As hard as it is to believe, Peter Parker and his alter-ego Spider-Man has frenemies. If we didn’t know, frenemies are friends who become enemies even as they are still friends. Frenemies may break with you before you break up with them. If you had known any better you would have broken with them first. But you’re the victim in this equation and may learn from it.

Good friends?

Spider-Man has quite a few frenemies. In the original Spider-Man movie (in 2002) Spider-Man’s friend-enemy is Norman Osborne whose alter ego is the Green Goblin and the list continues into the last Spiderman movie. What a sad life Spider-Man has.

This shouldn’t be Spider-Man. He should have many good friends. He’s a superhero, protects the innocent, and as Peter Parker is kind to his family.

As Parker, he’s good at science and freelances in photography for a local newspaper. He has a girlfriend.

I guess I expect that Peter Parker should be more popular, but then again he gets bullied and picked on.

Not even the saving graces of life can save him from not being popular and having frenemies. That’s reality. But having frenemies is not really his fault because they have problems of their own.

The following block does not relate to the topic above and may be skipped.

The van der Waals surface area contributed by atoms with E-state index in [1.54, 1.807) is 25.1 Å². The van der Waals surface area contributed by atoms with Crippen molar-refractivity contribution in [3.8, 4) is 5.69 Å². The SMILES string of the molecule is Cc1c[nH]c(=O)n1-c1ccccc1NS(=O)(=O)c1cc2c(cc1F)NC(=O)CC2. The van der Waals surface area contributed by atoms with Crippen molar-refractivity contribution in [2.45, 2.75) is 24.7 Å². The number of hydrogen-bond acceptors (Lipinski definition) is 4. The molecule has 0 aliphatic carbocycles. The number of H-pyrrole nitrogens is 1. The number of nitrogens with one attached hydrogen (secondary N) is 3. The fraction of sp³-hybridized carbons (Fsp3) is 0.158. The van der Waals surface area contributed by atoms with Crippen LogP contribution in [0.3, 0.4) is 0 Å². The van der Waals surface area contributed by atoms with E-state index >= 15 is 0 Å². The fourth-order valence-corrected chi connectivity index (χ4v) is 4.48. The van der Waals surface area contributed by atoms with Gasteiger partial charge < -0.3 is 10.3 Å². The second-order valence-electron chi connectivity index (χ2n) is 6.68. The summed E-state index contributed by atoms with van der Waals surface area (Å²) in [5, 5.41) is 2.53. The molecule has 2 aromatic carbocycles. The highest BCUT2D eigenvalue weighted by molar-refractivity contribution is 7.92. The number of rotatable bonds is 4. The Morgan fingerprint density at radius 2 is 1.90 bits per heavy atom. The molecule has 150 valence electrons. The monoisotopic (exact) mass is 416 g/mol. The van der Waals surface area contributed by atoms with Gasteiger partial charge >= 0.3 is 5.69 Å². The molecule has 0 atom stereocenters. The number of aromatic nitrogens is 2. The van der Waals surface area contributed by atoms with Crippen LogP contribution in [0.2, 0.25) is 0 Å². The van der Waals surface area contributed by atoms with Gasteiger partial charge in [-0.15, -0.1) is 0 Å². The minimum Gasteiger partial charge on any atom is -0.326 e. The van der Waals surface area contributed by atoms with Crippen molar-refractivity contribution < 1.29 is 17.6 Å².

Dealing with frenemies

Frenemies in these superhero films have personal histories, inadequacies, jealousies, and problems with power and greed. It all comes out in their alter-egos. So Norman Osborne who is quite a friendly man to Peter Parker becomes a staggeringly awful piece of humanity when he is Spider-Man’s and Peter Parker’s frenemy. He doesn’t care if his friend is hurt, he doesn’t care what he does to others in the cause of his nefarious mission.

The question of frenemies is how does one deal with being a victim of one?

Spider-Man must first deal to what the frenemy is doing to the world. First and foremost Spider-Man serves society.

Then he deals with the personal stuff.

To open yourself again to other people after experiencing the worst of friendship means they accept you as you are and you accept them as they are.

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